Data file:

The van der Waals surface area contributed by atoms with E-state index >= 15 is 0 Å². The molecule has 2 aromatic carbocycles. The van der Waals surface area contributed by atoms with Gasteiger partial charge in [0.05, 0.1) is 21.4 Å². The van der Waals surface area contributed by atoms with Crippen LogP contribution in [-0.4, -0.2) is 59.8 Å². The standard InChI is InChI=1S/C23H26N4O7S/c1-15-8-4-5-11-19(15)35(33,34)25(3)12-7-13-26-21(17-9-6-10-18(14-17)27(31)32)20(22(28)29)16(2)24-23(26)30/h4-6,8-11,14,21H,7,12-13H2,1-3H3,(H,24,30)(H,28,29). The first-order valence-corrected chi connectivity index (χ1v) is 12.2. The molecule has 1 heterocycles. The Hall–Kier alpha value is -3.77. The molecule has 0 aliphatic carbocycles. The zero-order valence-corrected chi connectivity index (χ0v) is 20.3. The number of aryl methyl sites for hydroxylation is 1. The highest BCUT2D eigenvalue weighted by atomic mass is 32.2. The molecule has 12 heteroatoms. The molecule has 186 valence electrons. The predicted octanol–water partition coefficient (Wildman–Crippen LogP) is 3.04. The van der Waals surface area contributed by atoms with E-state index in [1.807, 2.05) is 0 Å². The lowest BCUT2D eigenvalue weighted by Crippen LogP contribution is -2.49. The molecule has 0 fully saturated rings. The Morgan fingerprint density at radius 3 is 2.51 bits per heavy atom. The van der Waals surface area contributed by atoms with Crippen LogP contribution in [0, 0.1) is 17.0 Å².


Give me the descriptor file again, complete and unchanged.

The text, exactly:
The van der Waals surface area contributed by atoms with E-state index >= 15 is 0 Å². The molecule has 2 aromatic carbocycles. The van der Waals surface area contributed by atoms with Gasteiger partial charge in [0.05, 0.1) is 21.4 Å². The van der Waals surface area contributed by atoms with Crippen LogP contribution in [-0.4, -0.2) is 59.8 Å². The standard InChI is InChI=1S/C23H26N4O7S/c1-15-8-4-5-11-19(15)35(33,34)25(3)12-7-13-26-21(17-9-6-10-18(14-17)27(31)32)20(22(28)29)16(2)24-23(26)30/h4-6,8-11,14,21H,7,12-13H2,1-3H3,(H,24,30)(H,28,29). The first-order valence-corrected chi connectivity index (χ1v) is 12.2. The molecule has 1 heterocycles. The Hall–Kier alpha value is -3.77. The molecule has 0 aliphatic carbocycles. The zero-order valence-corrected chi connectivity index (χ0v) is 20.3. The number of aryl methyl sites for hydroxylation is 1. The highest BCUT2D eigenvalue weighted by atomic mass is 32.2. The molecule has 12 heteroatoms. The molecule has 186 valence electrons. The predicted octanol–water partition coefficient (Wildman–Crippen LogP) is 3.04. The van der Waals surface area contributed by atoms with E-state index in [1.807, 2.05) is 0 Å². The lowest BCUT2D eigenvalue weighted by Crippen LogP contribution is -2.49. The molecule has 0 fully saturated rings. The Morgan fingerprint density at radius 3 is 2.51 bits per heavy atom. The van der Waals surface area contributed by atoms with Crippen LogP contribution in [0, 0.1) is 17.0 Å².